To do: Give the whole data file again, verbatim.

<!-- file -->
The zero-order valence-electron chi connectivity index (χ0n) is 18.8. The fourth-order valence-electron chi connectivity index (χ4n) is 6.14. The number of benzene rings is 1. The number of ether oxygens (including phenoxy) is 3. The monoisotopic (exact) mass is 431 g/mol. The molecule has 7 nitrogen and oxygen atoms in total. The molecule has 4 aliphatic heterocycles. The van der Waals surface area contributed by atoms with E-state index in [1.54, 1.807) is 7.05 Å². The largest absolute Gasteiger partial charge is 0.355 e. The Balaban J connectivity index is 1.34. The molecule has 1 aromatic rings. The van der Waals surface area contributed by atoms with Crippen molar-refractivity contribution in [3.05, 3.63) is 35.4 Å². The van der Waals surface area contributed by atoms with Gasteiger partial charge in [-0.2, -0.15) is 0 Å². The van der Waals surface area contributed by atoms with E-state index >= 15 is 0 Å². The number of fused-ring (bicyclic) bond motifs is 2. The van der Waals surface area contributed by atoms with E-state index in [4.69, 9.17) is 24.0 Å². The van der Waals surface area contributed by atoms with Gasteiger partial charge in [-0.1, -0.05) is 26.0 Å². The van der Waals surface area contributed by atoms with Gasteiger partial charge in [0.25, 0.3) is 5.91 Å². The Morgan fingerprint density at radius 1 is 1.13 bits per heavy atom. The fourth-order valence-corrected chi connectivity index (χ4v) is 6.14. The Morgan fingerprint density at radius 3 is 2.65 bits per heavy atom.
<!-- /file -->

The zero-order valence-electron chi connectivity index (χ0n) is 18.8. The fourth-order valence-electron chi connectivity index (χ4n) is 6.14. The number of benzene rings is 1. The number of ether oxygens (including phenoxy) is 3. The monoisotopic (exact) mass is 431 g/mol. The molecule has 7 nitrogen and oxygen atoms in total. The molecule has 4 aliphatic heterocycles. The van der Waals surface area contributed by atoms with E-state index in [1.54, 1.807) is 7.05 Å². The largest absolute Gasteiger partial charge is 0.355 e. The Balaban J connectivity index is 1.34. The molecule has 1 aromatic rings. The van der Waals surface area contributed by atoms with Crippen molar-refractivity contribution in [3.05, 3.63) is 35.4 Å². The van der Waals surface area contributed by atoms with Gasteiger partial charge in [-0.2, -0.15) is 0 Å². The van der Waals surface area contributed by atoms with E-state index >= 15 is 0 Å². The number of fused-ring (bicyclic) bond motifs is 2. The van der Waals surface area contributed by atoms with E-state index in [4.69, 9.17) is 24.0 Å². The van der Waals surface area contributed by atoms with Gasteiger partial charge in [-0.1, -0.05) is 26.0 Å². The van der Waals surface area contributed by atoms with Gasteiger partial charge in [0.25, 0.3) is 5.91 Å². The Morgan fingerprint density at radius 1 is 1.13 bits per heavy atom. The fourth-order valence-corrected chi connectivity index (χ4v) is 6.14. The Morgan fingerprint density at radius 3 is 2.65 bits per heavy atom.